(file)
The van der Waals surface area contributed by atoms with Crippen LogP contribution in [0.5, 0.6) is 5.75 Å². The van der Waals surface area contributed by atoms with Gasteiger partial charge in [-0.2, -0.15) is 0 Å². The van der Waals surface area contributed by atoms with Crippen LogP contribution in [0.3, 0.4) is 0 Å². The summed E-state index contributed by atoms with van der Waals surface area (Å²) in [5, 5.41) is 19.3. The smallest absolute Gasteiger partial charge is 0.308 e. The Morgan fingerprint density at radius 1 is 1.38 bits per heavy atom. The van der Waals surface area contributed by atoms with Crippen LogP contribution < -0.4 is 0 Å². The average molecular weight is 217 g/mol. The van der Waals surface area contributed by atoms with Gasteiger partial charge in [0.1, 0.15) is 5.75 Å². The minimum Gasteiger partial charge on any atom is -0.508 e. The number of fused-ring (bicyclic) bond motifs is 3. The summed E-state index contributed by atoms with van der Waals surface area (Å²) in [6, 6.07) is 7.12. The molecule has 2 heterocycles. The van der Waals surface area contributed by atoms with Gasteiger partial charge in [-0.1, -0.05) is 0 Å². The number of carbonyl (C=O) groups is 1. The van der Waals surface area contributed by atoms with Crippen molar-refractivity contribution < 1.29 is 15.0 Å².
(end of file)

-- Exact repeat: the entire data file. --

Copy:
The van der Waals surface area contributed by atoms with Crippen LogP contribution in [0.5, 0.6) is 5.75 Å². The van der Waals surface area contributed by atoms with Gasteiger partial charge in [-0.2, -0.15) is 0 Å². The van der Waals surface area contributed by atoms with Crippen LogP contribution in [0.3, 0.4) is 0 Å². The summed E-state index contributed by atoms with van der Waals surface area (Å²) in [5, 5.41) is 19.3. The smallest absolute Gasteiger partial charge is 0.308 e. The Morgan fingerprint density at radius 1 is 1.38 bits per heavy atom. The van der Waals surface area contributed by atoms with Crippen LogP contribution < -0.4 is 0 Å². The average molecular weight is 217 g/mol. The van der Waals surface area contributed by atoms with Gasteiger partial charge in [0.1, 0.15) is 5.75 Å². The minimum Gasteiger partial charge on any atom is -0.508 e. The number of fused-ring (bicyclic) bond motifs is 3. The summed E-state index contributed by atoms with van der Waals surface area (Å²) in [6, 6.07) is 7.12. The molecule has 2 heterocycles. The van der Waals surface area contributed by atoms with Gasteiger partial charge in [-0.1, -0.05) is 0 Å². The number of carbonyl (C=O) groups is 1. The van der Waals surface area contributed by atoms with Crippen molar-refractivity contribution < 1.29 is 15.0 Å².